Robert Richenburg (July 14, 1917 – October 10, 2006 in East Hampton, New York) was an abstract expressionist artist based in New York City, whose paintings were widely acclaimed in the 1950s and 1960s. While a student of Hans Hofmann, Richenburg exhibited at the Museum of Non-Objective Painting (later the Guggenheim) in 1950. The following year, he participated in the historic Ninth Street Art Exhibition, and subsequently taught at Pratt Institute along with Franz Kline, Adolph Gottlieb, Jack Tworkov, Philip Guston, Milton Resnick and Tony Smith. By 1961, critic Irving Sandler declared that “Richenburg emerges as one of the most forceful painters on the New York Art Scene.” The Whitney Museum, the Museum of Modern Art and the Philadelphia Museum of Art, among others, purchased his work.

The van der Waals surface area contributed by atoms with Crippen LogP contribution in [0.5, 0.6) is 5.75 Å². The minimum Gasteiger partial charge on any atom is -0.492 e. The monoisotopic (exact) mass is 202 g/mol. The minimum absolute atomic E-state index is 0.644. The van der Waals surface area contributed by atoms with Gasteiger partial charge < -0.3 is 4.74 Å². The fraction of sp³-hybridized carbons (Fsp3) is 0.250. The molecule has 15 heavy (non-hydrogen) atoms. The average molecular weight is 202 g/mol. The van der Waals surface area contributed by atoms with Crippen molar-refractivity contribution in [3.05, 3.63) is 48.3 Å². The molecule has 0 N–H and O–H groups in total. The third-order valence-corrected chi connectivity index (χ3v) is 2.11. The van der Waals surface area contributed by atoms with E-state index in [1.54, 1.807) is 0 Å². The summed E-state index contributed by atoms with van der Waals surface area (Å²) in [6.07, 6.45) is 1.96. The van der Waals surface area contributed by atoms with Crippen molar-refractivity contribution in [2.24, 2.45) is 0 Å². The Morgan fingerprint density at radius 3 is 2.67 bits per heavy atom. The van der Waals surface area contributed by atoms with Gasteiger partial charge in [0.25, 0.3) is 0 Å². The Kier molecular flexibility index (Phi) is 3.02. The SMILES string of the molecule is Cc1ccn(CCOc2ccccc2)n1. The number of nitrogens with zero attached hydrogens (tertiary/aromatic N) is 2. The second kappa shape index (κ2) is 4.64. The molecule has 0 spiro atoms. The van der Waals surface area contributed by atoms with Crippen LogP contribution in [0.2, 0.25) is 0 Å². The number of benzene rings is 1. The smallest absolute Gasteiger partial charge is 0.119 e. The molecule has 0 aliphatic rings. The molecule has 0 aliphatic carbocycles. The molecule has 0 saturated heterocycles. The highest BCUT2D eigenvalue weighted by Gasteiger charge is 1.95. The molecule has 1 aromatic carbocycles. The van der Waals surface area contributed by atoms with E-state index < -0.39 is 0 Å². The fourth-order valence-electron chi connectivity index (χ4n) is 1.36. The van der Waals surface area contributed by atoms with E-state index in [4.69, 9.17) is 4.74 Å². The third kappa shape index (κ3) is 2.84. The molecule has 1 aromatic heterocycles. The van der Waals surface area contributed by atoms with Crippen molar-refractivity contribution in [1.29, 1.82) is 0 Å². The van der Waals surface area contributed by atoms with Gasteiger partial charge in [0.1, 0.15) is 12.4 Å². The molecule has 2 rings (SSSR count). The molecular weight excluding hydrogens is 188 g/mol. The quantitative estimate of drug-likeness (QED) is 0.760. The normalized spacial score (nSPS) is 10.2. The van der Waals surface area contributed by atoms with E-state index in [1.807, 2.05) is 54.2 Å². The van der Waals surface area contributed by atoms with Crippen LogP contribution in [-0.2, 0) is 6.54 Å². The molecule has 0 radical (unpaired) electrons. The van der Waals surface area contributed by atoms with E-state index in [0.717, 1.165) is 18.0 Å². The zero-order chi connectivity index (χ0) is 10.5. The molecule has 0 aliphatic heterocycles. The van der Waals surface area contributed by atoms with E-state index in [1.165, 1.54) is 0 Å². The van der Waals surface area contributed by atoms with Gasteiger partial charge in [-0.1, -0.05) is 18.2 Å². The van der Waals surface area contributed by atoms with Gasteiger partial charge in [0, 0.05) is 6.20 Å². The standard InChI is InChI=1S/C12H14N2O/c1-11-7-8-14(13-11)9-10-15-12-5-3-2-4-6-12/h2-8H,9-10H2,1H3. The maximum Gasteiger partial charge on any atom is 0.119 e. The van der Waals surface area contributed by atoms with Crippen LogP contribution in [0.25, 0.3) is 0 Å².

Richenburg’s work as a painter followed training in his teens at the Boston Museum of Fine Arts, art history studies at George Washington University (without graduating), courses at the Corcoran School of Art in Washington, D.C. and at the Art Students’ League in New York, and service in World War II as a combat engineer dealing with explosives, mines and booby traps. Within five years of his return to the States, Richenburg had studied with Amédée Ozenfant and Hans Hofmann, lived for a year in Provincetown, Massachusetts—where he then began spending summers—joined the Artists’ Club in New York, and exhibited at the Museum of Non-Objective Painting and the Provincetown Art Association. In 1951 he began a long-term teaching position at the Pratt Institute, and Leo Castelli selected one of his works for the historic Ninth Street Show. Thus began a career in which Richenburg’s paintings were widely exhibited and reviewed, and purchased by major collectors (Walter Chrysler, Joseph Hirshhorn) and museums (the Whitney Museum of American Art, the Museum of Modern Art)